Auditor-General's overview

Matters arising from the 2015-25 local authority long-term plans.

My office has a strong interest in the long-term delivery of essential public services. It is an interest we share with local authority governors, ratepayers, and Parliament. The challenges that local authorities face as they provide sustainable services to their communities are not reducing. If anything, they continue to increase.

The primary objective of a long-term plan (LTP) is to describe the local authority's proposed 10-year activities and community outcomes in an integrated and co-ordinated way, and provide a basis for accountability to the community. In doing so, the document should outline the financial and service delivery circumstances that the local authority faces and the local authority's proposed response to those circumstances.

Because of the scale and importance of the services that local authorities provide and the infrastructure they manage, it is important that local authorities plan well for how they will provide services decades into the future. In my view, local authorities have risen to this challenge – but can improve further.

A few important matters stand out from our audits of the latest LTPs, which cover the period from 2015 to 2025. Our report includes comments on:

  • infrastructure strategies;
  • financial trends and affordability;
  • the effect of demographic changes, including economic development; and
  • our audit reports issued on the LTPs.

The requirement for local authorities to produce a 30-year infrastructure strategy is a positive change. An infrastructure strategy prepared in 2015 should provide the community with a picture of how the local authority plans to provide services until 2045 and beyond.

Most of a typical local authority's spending goes on maintaining and renewing its infrastructure, including roads and water systems. Decisions about investing in infrastructure needs are not easy for local authorities, particularly as they consider demographic changes in their communities. This is not a new challenge – nor is the need for many local authorities to address a backlog of infrastructure renewals.

New Zealand's population has increased steadily over recent years. Growth puts pressure on existing infrastructure. Although many local authorities face continued population growth and the demands associated with it, some face population declines in the near future. Local authorities with declining populations need to consider how they will fund renewal of infrastructure when they have fewer ratepayers.

The population is also ageing. When an increasing proportion of the population is on a fixed income, local authorities with older populations are likely to face increasing challenges in providing community services, which rely on infrastructure.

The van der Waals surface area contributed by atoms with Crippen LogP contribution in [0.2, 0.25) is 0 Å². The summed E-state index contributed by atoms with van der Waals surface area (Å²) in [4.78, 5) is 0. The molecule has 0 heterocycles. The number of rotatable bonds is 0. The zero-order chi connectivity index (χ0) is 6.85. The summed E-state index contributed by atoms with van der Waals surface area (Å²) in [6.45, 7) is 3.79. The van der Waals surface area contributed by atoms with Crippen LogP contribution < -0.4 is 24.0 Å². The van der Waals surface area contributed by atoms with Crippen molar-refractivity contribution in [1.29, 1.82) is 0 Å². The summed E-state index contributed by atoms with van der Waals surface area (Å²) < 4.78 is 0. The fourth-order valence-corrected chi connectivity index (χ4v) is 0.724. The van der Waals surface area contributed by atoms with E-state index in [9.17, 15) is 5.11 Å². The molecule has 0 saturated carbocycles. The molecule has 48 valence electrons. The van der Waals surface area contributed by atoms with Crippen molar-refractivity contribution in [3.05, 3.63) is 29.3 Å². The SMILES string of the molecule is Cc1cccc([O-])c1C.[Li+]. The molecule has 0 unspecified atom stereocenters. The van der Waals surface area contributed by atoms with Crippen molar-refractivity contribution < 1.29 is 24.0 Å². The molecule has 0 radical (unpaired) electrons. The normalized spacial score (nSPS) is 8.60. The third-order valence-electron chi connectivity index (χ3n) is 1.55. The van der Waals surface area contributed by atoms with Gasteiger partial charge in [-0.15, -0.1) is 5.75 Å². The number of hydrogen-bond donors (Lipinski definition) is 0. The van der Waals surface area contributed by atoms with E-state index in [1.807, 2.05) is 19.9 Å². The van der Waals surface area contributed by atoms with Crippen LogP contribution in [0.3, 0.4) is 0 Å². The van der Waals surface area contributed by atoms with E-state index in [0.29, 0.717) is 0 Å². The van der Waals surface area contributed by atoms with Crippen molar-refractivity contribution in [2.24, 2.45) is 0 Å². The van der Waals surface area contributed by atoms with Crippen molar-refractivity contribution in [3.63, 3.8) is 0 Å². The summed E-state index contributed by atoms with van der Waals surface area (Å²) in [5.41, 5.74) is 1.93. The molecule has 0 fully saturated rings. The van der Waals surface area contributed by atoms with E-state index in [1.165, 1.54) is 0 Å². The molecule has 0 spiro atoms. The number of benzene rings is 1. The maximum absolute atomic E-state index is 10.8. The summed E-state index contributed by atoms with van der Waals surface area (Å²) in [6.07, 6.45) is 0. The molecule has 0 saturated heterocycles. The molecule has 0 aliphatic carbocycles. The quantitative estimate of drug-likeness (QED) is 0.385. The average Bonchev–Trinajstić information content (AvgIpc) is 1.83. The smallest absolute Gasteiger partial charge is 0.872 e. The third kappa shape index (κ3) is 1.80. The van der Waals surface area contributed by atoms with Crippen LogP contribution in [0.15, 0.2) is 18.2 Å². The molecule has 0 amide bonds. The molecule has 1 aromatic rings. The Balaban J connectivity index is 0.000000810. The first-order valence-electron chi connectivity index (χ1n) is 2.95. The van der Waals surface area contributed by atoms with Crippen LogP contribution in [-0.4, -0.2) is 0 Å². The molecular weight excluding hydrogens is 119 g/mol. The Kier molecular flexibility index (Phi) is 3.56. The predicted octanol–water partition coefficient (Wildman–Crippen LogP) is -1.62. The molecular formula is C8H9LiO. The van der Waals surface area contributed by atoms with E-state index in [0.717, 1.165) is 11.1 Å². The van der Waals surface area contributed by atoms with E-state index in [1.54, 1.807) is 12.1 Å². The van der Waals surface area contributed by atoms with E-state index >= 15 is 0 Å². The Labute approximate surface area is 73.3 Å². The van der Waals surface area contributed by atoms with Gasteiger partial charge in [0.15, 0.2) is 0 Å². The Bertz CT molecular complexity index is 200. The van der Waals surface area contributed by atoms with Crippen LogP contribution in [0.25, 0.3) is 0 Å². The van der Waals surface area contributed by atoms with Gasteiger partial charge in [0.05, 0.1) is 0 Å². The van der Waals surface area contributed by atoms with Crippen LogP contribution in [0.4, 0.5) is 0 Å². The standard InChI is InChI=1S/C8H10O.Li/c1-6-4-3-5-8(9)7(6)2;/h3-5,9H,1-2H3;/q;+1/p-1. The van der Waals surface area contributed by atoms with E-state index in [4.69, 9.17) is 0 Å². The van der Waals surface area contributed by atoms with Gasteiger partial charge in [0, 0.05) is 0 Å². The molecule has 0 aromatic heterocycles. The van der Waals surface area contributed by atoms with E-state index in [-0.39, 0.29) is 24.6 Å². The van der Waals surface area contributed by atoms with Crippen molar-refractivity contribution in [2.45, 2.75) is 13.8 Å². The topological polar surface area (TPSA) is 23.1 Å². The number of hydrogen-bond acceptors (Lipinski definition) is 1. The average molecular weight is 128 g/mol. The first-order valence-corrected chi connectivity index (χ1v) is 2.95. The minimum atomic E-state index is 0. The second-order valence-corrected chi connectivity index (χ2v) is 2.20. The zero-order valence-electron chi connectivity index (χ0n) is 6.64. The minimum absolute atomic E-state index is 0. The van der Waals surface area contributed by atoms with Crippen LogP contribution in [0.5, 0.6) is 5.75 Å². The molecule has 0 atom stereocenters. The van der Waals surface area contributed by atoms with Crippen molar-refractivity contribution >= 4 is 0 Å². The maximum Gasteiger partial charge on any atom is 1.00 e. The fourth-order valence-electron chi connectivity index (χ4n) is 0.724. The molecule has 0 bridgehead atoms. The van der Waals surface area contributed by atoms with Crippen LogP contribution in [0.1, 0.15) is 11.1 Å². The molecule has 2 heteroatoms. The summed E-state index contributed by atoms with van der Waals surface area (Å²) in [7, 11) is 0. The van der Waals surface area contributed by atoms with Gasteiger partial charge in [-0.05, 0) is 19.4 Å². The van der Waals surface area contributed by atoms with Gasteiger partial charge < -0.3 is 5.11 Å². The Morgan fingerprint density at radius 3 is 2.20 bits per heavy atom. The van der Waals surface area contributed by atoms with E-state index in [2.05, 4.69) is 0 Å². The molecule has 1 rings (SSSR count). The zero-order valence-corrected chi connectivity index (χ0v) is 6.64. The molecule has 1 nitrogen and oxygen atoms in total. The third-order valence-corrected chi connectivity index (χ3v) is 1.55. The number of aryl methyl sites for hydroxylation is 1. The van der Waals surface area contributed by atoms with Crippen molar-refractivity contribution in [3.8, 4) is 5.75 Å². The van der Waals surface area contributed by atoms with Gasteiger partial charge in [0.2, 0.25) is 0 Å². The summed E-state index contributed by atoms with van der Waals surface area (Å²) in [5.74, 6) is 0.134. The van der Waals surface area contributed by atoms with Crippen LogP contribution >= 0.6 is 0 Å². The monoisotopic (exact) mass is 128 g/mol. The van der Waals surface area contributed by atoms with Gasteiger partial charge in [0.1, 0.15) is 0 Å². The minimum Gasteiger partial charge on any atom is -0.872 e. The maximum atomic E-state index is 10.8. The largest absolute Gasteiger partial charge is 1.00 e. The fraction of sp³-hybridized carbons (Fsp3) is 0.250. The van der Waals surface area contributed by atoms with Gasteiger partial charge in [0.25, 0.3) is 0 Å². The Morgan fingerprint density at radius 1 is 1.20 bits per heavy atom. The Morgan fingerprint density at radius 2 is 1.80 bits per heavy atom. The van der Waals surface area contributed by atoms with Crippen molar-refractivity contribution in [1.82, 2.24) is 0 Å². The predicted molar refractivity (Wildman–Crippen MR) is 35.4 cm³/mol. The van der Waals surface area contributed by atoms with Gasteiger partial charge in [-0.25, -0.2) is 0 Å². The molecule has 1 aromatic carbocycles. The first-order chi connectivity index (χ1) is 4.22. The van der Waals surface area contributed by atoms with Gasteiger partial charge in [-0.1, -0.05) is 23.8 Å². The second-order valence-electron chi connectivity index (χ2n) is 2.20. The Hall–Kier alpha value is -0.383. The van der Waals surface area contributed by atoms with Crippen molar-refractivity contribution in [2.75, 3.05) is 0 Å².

Local authorities attempt to strike a careful balance between the need to fund services while maintaining debt levels and rates rises at acceptable and prudent levels. The financial trends reflected in the latest LTPs show similar trends to those seen in the 2012-22 LTPs. The average rates increase over the 10-year period is 4.6%. Some local authorities have decreases while others have increases. Clearly, the increases will be a challenge for some people, particularly those on lower, fixed incomes.

It is clear that the significant tension in providing services to the standard expected by the community while maintaining rates and debt at an acceptable level remains for local government and the communities they serve.

For the first time since the Canterbury earthquakes, Christchurch City Council has prepared an LTP. The Council has had to deal with significant issues as a result of the earthquakes, many of which are unresolved. This situation created a challenge for the Council as it prepared, consulted on, and adopted its 2015-25 LTP. It is good that the people of Christchurch have had the opportunity to engage with the Council about the rebuild of the city and how it is repositioned for the future.

The LTP helps people to hold their local authority to account. Three local authorities did not adopt their audited 2015-25 LTPs by the statutory deadline. In my view, such delays in providing communities with an LTP are unacceptable.

The three-yearly task of preparing an LTP requires a significant effort from the elected mayors and councillors, and management and staff of the local authorities and input from their communities. It is also considerable work for my auditors. I acknowledge the time and effort that everyone involved has committed to the 2015-25 LTPs.

Signature - LP

Lyn Provost
Controller and Auditor-General

1 December 2015

Photo acknowledgement: mychillybin © Lakeview Images